Democratic activists and volunteers have made more than 35,000 calls and tapped out more than 125,000 texts encouraging supporters to turn out ahead of Tuesday’s election.
Volunteers with the Republican National Committee spent the past weekend making calls and knocking on doors to mobilize GOP voters in Dacula, Johns Creek and Roswell.
And this past Tuesday, the RNC hosted an event in Gwinnett that featured small business owners critical of President Joe Biden’s administration and a plea for GOP voters to stay engaged.
“We feel there’s going to be a sea change,” said Matthew Holtkamp, the owner of a heating and air conditioning company who predicted distress with Biden’s policies will trickle down to lower-profile contests. “Everything that’s going on right now will be reflected in the next election.”
‘An extreme wedge’
The last election cycle gave Democrats a foundation to build on.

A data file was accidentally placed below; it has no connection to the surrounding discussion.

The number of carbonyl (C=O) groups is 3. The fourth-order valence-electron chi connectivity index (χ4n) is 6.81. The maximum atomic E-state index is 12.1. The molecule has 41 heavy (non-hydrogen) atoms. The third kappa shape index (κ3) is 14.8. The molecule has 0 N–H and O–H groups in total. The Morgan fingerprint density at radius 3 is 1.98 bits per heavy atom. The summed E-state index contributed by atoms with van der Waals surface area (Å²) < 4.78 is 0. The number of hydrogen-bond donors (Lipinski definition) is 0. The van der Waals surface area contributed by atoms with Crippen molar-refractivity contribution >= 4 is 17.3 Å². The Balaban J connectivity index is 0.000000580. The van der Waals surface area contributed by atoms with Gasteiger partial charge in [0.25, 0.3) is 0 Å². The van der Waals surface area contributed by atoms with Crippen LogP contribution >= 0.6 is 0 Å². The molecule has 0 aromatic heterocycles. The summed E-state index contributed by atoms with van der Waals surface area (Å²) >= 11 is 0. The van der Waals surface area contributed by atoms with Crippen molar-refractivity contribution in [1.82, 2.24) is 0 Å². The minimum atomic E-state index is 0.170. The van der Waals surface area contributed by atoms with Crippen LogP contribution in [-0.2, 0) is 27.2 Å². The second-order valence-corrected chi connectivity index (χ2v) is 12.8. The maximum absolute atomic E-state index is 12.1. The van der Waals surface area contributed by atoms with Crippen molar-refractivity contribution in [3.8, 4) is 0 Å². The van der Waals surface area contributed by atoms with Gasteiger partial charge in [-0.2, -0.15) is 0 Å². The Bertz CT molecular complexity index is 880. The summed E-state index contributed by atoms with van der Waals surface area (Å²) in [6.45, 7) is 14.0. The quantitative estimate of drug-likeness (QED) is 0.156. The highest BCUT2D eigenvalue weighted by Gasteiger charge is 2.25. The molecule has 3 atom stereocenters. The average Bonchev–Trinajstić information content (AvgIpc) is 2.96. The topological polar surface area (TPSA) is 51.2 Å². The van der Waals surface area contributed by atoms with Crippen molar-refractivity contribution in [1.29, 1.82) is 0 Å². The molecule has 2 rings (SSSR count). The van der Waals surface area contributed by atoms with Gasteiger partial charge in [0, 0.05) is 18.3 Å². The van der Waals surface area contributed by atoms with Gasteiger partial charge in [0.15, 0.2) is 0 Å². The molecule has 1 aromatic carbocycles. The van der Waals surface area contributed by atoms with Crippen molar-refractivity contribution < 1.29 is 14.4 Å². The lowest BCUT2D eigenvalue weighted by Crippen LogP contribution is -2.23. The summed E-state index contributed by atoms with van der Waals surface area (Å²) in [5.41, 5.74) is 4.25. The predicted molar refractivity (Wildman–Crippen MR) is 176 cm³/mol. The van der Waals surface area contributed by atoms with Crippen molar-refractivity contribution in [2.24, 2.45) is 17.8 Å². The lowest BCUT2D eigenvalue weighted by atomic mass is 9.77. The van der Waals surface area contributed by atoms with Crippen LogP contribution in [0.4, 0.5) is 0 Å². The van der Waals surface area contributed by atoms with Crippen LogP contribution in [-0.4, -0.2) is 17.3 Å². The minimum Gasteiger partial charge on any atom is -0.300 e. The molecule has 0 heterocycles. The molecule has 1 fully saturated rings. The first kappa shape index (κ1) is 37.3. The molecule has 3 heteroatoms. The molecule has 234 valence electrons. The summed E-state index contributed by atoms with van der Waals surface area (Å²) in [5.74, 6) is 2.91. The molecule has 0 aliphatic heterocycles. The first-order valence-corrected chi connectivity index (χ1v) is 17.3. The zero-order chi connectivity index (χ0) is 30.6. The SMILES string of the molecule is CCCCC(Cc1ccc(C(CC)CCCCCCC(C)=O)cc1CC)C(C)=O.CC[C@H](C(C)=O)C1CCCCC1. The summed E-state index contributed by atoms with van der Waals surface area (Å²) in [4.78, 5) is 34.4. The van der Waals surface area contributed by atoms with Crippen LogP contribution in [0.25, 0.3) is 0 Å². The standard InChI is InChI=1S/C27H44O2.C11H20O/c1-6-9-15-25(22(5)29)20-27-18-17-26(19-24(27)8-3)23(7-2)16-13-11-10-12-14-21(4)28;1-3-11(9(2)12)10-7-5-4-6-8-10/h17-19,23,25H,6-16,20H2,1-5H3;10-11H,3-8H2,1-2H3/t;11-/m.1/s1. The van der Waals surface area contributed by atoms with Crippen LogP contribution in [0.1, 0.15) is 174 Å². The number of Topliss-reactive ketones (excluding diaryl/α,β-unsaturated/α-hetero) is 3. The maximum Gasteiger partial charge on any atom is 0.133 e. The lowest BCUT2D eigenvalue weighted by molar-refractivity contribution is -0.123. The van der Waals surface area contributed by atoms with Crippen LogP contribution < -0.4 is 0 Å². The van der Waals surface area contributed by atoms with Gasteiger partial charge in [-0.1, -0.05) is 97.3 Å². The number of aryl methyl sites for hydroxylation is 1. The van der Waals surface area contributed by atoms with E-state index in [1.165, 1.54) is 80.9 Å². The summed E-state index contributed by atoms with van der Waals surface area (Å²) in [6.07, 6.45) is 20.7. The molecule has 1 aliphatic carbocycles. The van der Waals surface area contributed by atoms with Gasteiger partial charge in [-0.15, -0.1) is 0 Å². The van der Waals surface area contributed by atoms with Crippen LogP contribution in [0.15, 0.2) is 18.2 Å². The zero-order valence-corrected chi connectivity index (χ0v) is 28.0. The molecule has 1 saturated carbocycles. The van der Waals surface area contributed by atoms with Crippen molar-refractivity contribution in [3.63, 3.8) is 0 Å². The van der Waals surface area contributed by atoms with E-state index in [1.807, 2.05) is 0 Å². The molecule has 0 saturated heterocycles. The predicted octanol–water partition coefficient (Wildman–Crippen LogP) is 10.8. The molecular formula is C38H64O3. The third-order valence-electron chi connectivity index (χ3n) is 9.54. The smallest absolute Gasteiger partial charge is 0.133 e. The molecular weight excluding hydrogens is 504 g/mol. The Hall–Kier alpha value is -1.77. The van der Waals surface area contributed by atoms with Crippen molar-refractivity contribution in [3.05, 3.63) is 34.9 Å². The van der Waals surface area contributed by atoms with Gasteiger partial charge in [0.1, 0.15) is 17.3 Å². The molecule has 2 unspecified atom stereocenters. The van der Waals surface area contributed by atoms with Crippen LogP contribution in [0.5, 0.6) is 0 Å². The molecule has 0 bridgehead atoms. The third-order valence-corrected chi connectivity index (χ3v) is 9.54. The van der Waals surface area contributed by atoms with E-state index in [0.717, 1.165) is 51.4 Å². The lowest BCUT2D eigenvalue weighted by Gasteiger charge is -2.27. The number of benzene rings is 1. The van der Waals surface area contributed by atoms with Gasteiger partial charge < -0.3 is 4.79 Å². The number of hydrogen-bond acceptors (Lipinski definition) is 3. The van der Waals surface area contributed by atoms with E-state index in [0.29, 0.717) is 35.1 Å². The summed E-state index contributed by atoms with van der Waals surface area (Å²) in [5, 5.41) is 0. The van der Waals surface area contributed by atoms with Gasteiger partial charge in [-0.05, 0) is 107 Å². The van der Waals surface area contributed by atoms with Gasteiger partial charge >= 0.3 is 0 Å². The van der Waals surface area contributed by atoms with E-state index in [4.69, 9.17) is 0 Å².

Nearly every precinct south of the I-75/85 split leaned toward Biden during the 2020 presidential race, according to an analysis by The Atlanta Journal Constitution. The three southern precincts that did go for Donald Trump were Chattahoochee Hills precincts that drew less than 400 voters.
And in the inner suburbs, Democrats improved on their solid 2016 performance, capturing Cobb, Gwinnett and Henry counties by wide margins in statewide races. That helped make Biden the first Democratic presidential candidate to win Georgia since 1992, and it fueled the flip of the state’s two U.S. Senate seats earlier this year.
These local races have become a laboratory of the tactics expected to surface in 2022. Candidates in some races are emphasizing anti-immigration stances, an issue that’s guided by federal and not local policy. Others have vilified Stacey Abrams, the Democratic leader who is expected to run for governor next year.
And Republican groups and their allies have sent tough-on-crime messages that critics see as racist dog whistles. A flyer that the Fulton GOP sent to conservative-leaning voters in Sandy Springs was replete with stock photos of protesters in other states under the headline: “We can’t let Sandy Springs turn into Atlanta.”